DrMyers’s Blog

August 21, 2009

One Person – One Vote…Or Is It?

VOTEBOX_FR_C_^_FRIDAYYou step into your designated polling place with the proud determination to perform your civic duty and exercise that greatest of American rights – casting your ballot in an election. You are confident that your vote, and the multitude of others cast, will fairly elect a representative to be your voice in the county district in which you reside.

You might be wrong if you live in Lee County, FL.

Decades ago, around the time the civil and voting rights acts were made law, it was determined that Lee County Commissioner elections would be changed from “Single-Member-Districts” to the “Voting-at-Large” system. In simple terms, what this meant is that someone voting in another district, miles away, could cast the determining vote on whom would represent your district. This was made possible since a ballot allowed a vote to be cast in every (5) district, not just the voter’s district of residence. I’m sure you’re sitting there shaking your head saying, “That’s just not possible.” Unfortunately, in the case of Lee County, it is.

According to Lee County Charter Review studies this is in fact what has occurred in 13 of 30 elections studied. Voting-at-Large allowed the district’s choice to be changed by the overflow vote of another district. Picture this – John Doe and Jane Smith are running in the election for District A Commissioner. Jane Smith has 200 more votes cast by the district’s residents. She’s the new Commissioner for District A! Not necessarily. John Doe has garnered 500 votes from outside the district (combined votes from districts B,C, D and E) as compared to the 100 Jane received. Now John wins. Is this truly representative of what the voters have decided in their district? When it comes time to vote on issues that affect his district, do you think John Doe will remain accountable to the people of the district or to the folks that live miles away but cast a vote for him? In a perfect world you would hope that John does the right thing. However, we know that politics is far from perfect…and involves a lot of money.

Let’s talk about the money. If John Doe and Jane Smith were able to limit their campaigns to a single district, the costs would run approximately $35,000. This includes media, printing, office supplies, yard signs, mailings, gas etc. Since they must run a county-widecampaign the current estimated costs now escalate close to $200,000. Either John and Jane have to have very deep pockets or know quite a few friends county-wide that do! (Note: remember those votes from outside the district) This is the reason Tom Jones, without a doubt the best candidate for the job, never made it to the ballot. The cost was too high.

It’s time Lee County changed back from the flawed “Voting-at-Large” system to Five (5) Single-Member Districts. In 2008, this change was recommended by the Lee County Charter Review Commission by a 9-6 vote. Single-Member Districts were vastly supported at public hearings and by the ACLU, NAACP and LWV.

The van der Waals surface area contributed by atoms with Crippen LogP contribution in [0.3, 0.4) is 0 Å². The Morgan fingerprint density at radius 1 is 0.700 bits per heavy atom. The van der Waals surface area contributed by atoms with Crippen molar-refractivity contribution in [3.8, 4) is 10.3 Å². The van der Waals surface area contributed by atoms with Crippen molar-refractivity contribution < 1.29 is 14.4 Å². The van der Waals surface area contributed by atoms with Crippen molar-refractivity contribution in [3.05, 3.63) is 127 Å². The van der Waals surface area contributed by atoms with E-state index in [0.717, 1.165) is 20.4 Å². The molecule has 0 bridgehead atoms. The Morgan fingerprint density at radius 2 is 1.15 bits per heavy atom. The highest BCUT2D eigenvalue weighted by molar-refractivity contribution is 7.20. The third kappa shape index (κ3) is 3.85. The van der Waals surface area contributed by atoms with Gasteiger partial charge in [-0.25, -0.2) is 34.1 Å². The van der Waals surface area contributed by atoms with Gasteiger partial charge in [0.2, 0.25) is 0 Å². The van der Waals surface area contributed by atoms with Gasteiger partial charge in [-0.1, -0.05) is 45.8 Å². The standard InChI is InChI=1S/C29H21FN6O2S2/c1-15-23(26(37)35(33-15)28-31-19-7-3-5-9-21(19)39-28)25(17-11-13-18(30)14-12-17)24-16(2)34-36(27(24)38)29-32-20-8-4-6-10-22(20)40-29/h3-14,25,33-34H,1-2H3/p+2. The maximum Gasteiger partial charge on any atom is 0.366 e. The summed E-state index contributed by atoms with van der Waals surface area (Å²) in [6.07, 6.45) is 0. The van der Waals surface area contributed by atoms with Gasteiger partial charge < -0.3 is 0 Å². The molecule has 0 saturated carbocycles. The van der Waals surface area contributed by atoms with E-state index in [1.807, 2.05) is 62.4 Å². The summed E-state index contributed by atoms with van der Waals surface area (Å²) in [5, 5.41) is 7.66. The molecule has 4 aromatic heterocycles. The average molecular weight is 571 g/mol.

Justice and fairness are not being served by the current system. While we vote, we do not necessarily elect. If the value of one vote is somehow discounted, democracy is lost.

Only Single-Member District voting insures that every vote will count!


  1. Who wrote this? Nicely done.

    Comment by Kate — August 21, 2009 @ 10:02 am | Reply

  2. Here, here! What’s Florida’s problem with voting correctly anyway?!

    Comment by thistleseed83 — August 26, 2009 @ 10:03 pm | Reply

  3. Right on. I’m a precinct committee person and I’ll support this.

    Comment by Carljohn Veraja — November 24, 2009 @ 3:36 pm | Reply

  4. Hmm. I am not convinced. It is my understanding of member-at large systems that the candidates are not running as a representative of District A, but rather is a representative of all of the districts that elect him. For example, these systems typically employ perhaps 5 districts and 3 at-large members. Each district independently votes for their particular candidate and then the 3 at-large are running over the entire region. Are you saying this one location operates differently?

    Personally, I ted to favor the concept of an at-large system in the sense that it would seem to better represent minority views better – if properly implemented. For example, today any election is a two-party election because of the system that is in place – as a result you end up with a governing body that is entirely R and D. However, if you had more of a parliamentary design, you could have 8 at-large member slots where all candidates competed against one another and then the top 8 vote getters would receive the seats. Under this system, any one candidate getting at least 13% of the vote would be represented in the resulting body and the body as a whole is more likely to resemble the whole area. You would probably have Rs and Ds, but you would also likely have others.

    Comment by Ken Vaughn — December 4, 2009 @ 5:27 pm | Reply

    • Vaughn, in Lee County, although they are touted as “At Large”, the commissioners are designated as representative of the districts in which they live. You must have residence in the district you are “representing”. There are 5 districts – 5 At Large Commissioners – each one supposedly responsible for his/her district.

      Comment by Michelle — January 22, 2010 @ 10:11 pm | Reply

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